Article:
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Personal Training: Trends Versus Science


shutterstock_151249754Keep an eye on your trainers and how they train. If they use scientific training, periodized training and progressive resistance, then they are on the right track. Fad training, however, is not only dangerous to the participants, but can also be detrimental to your trainer’s reputation.

An example of this is CrossFit. Although this is a hard, efficient and challenging workout for athletes, for the average non-skilled individual, it is not only dangerous, but also impossible. Yet, so many trainers I see in health clubs try to create or perform CrossFit workouts with clients that have no foundation of fitness, nor do they have the skills needed to perform many of the complex movements.

When you ask the trainer why they are doing the workout, the only answer they have is because it is hard. Just because a workout or program is hard, it does not mean that every client should do it. That is the dangers of fad or trendy workouts.


Vic Spatola is the director of personal training for Greenwood Athletic and Tennis Club in Greenwood Village, Colorado, a suburb of Denver. Spatola offers consulting on personal training business development. For more information, contact him at vics@greenwoodatc.com.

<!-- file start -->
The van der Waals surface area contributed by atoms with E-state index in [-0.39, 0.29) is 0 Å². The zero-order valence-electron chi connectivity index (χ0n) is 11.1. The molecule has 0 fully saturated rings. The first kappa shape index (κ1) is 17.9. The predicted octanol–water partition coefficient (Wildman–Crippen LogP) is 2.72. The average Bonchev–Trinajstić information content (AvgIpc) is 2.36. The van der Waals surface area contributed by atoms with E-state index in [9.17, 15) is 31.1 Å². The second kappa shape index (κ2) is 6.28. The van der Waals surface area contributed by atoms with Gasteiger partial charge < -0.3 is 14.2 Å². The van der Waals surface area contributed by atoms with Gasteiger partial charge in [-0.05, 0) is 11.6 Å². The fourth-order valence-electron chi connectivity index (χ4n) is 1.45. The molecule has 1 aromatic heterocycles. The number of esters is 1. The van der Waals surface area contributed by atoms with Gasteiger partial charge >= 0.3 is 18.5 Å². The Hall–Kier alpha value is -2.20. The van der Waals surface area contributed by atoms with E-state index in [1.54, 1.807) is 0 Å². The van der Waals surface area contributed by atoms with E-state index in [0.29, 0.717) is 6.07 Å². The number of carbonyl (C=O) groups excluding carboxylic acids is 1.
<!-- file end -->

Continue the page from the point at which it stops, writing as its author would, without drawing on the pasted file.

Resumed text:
Rachel Zabonick-Chonko

Rachel Zabonick-Chonko is the editor-in-chief of Club Solutions Magazine. She can be reached at rachel@peakemedia.com.

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  1. Sarah November 22, 2013

    Provided the trainer is educated, CrossFit can be a great workout without having to be an athlete. It is often scaled appropriately to the client’s level of health and fitness. Instead of “Rx”ing a “WOD”, one can do push-ups against a wall, ring rows instead of pull ups, partial range of motion squats instead of full squats, etc. Everything, including the length of the workout is able to be modified. I use scientific training, periodized training and progressive resistance in my training as mentioned in the article, but I am also a CrossFit coach who understands it takes a long time to develop fitness foundations and skills before building intensity and complexity.
    A trainer who can only answer that they are putting a client through a CrossFit workout because it’s hard, should not be training. Don’t blame the type of workout, blame the trainers who are not educated enough to know how to put someone through a safe and effective workout.

  2. Vic Spatola December 5, 2013

    Sarah, you are absolutely correct. A modified program can be implemented. However, not all trainers take the time to modify and tailor workouts as the WOD. They simply take the workout and apply it to all their clients, without modifications or changes. And this applies not only to CrossFit! This applies to stability ball workouts, Kettlebells workouts, Insanity programs or Olympic lifting. Any workout that suddenly gains popularity among the general public can be abused by the uneducated or uncaring individual, trying to prove how hard they can train people. That is the point I was trying to convey.


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